Posted by Al Hsu at April 1, 2008 5:41 AM Bookmark and Share

Comments

Wow. I'm impressed. And the endeavor ought to give you some great things to blog about over the next few years too!

Comment by: L.L. Barkat at April 1, 2008 3:08 PM

InterVarsity Press hereby informs you that this post is in fact an April Fool's joke. We disavow any legal liability for any claims of damage, injury or hardship as a result of this post, as well as any actions or reactions undertaken by our blog readers.

Comment by: Admin at April 4, 2008 11:28 AM

Oh the hardship! And we can't even sue you. : )

Comment by: L.L. Barkat at April 4, 2008 12:51 PM

OH NO! You had me completely. In fact, now I'm really thinking about it. Is the idea really so outlandish?

Comment by: Mark Goodyear at April 7, 2008 9:20 AM

No, the idea is not that outlandish. It's actually sort of already happening - just not with traditional print publishers' books, because nobody can figure out how to make money off of it without resorting to advertising. The value of open-source Wikipedia-like stuff is that it's open to anybody. But if it's only open to people who pay for some sort of registration or online access, that limits how open-source it would actually be.

I think it's possible for us to have e-books for all our books online, or wiki-versions of non-print-published books, but probably not e-wiki-for-sale-online-and-in-print books. Not any time soon, at least. At any rate, all of this would be a technological nightmare that we certainly aren't equipped to handle yet!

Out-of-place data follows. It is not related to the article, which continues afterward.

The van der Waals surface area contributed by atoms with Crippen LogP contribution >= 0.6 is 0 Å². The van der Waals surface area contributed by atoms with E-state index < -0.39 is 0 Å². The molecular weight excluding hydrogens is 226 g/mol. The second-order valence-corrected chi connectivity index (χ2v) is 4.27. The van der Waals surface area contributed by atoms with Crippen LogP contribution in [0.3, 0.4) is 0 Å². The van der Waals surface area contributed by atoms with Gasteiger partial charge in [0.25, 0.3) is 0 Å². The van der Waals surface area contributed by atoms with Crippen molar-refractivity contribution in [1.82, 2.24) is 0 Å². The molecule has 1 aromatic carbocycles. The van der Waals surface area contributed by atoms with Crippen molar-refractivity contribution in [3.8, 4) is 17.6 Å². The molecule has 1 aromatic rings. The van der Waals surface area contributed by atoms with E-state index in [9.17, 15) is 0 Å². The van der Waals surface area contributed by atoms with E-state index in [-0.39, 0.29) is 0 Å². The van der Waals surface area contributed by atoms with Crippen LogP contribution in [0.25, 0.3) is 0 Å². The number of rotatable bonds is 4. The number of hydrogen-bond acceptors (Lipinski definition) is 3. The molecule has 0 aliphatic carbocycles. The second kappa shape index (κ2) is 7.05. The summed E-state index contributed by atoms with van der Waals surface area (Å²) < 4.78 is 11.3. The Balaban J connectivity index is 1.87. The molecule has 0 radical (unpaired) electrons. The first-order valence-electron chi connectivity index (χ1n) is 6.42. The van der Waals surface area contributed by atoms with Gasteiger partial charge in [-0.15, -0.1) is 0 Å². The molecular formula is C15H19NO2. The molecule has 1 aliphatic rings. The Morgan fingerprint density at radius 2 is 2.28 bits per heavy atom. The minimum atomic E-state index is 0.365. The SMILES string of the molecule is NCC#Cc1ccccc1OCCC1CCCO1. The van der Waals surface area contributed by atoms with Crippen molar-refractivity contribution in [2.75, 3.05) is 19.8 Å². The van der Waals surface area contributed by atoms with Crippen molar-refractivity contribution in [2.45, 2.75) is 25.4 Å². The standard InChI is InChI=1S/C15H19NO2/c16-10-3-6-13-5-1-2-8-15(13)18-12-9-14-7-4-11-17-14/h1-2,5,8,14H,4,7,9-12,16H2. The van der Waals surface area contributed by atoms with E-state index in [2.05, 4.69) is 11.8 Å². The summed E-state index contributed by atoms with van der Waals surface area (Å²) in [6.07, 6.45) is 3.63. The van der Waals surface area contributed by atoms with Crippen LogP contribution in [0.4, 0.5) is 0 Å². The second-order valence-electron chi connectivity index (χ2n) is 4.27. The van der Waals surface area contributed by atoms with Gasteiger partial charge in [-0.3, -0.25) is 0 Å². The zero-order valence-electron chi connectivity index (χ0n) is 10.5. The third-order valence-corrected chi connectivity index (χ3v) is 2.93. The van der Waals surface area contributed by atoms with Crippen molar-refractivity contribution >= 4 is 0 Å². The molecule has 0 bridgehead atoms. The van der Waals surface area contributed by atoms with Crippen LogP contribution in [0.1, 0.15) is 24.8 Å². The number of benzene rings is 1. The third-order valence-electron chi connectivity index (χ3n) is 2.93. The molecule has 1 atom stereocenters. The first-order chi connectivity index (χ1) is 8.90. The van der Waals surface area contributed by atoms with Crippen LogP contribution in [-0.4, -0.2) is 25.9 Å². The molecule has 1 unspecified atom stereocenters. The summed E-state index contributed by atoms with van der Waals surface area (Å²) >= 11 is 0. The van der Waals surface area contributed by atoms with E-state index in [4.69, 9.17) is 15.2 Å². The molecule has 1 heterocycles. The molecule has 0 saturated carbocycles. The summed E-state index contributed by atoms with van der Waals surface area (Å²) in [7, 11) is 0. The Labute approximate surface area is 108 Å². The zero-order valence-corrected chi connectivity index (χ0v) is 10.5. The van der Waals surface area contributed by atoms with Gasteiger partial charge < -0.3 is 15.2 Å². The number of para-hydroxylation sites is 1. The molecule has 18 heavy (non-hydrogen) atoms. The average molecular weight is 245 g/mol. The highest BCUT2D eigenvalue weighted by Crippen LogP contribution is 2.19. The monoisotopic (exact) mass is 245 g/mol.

Comment by: Al Hsu at April 7, 2008 9:56 AM

Very well done...I love the bit about the fictitious back and forth between Greg Boyd and Schreiner. It IS fictitious isn't it?

For a real life use of wikis for the purpose of advancing the gospel, check out - www.gospeltranslations.org

Comment by: Every Square Inch at April 8, 2008 3:01 PM

Boyd and Schreiner are unavailable for comment; they inadvertently deleted each other... ;-)

Comment by: Al Hsu at April 9, 2008 8:29 AM

"I delete you." Hmmm... a modern argument climax.

Comment by: L.L. Barkat at April 9, 2008 5:22 PM

Was stopping over to double-check when True Story and Who Gets to Narrate were (/going to be) released and decided to check out all the blogs for the first time in a while. (I should add them to my Reader...)

I'm a little late checking out the April Fools posts; however, I wanted to admonish IVP for following in the footsteps of Heroes of the Internet like Google. I knew y'all were cool!

Be sure everyone else knows the silliness was much appreciated. (And make them offset some carbon in real life, too!)

Comment by: Ashleigh at April 13, 2008 12:49 AM